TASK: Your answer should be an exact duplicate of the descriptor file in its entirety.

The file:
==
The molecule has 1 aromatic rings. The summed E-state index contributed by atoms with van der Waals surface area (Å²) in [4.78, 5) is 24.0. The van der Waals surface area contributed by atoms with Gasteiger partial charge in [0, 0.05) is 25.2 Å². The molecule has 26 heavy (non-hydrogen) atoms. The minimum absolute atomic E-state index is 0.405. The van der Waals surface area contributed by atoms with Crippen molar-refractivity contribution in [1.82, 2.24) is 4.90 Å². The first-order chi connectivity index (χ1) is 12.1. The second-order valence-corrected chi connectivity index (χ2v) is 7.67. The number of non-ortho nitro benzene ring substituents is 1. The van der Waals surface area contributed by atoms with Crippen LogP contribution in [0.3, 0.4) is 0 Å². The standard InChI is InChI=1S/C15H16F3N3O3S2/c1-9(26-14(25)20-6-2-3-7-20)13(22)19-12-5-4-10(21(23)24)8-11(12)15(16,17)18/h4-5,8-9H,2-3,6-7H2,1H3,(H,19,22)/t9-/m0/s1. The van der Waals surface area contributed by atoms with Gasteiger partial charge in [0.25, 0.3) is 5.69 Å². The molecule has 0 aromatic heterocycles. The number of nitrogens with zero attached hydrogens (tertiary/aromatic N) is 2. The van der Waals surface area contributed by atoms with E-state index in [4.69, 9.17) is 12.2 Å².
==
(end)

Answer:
The molecule has 1 aromatic rings. The summed E-state index contributed by atoms with van der Waals surface area (Å²) in [4.78, 5) is 24.0. The van der Waals surface area contributed by atoms with Gasteiger partial charge in [0, 0.05) is 25.2 Å². The molecule has 26 heavy (non-hydrogen) atoms. The minimum absolute atomic E-state index is 0.405. The van der Waals surface area contributed by atoms with Crippen molar-refractivity contribution in [1.82, 2.24) is 4.90 Å². The first-order chi connectivity index (χ1) is 12.1. The second-order valence-corrected chi connectivity index (χ2v) is 7.67. The number of non-ortho nitro benzene ring substituents is 1. The van der Waals surface area contributed by atoms with Crippen LogP contribution in [0.3, 0.4) is 0 Å². The standard InChI is InChI=1S/C15H16F3N3O3S2/c1-9(26-14(25)20-6-2-3-7-20)13(22)19-12-5-4-10(21(23)24)8-11(12)15(16,17)18/h4-5,8-9H,2-3,6-7H2,1H3,(H,19,22)/t9-/m0/s1. The van der Waals surface area contributed by atoms with Gasteiger partial charge in [0.25, 0.3) is 5.69 Å². The molecule has 0 aromatic heterocycles. The number of nitrogens with zero attached hydrogens (tertiary/aromatic N) is 2. The van der Waals surface area contributed by atoms with E-state index in [4.69, 9.17) is 12.2 Å².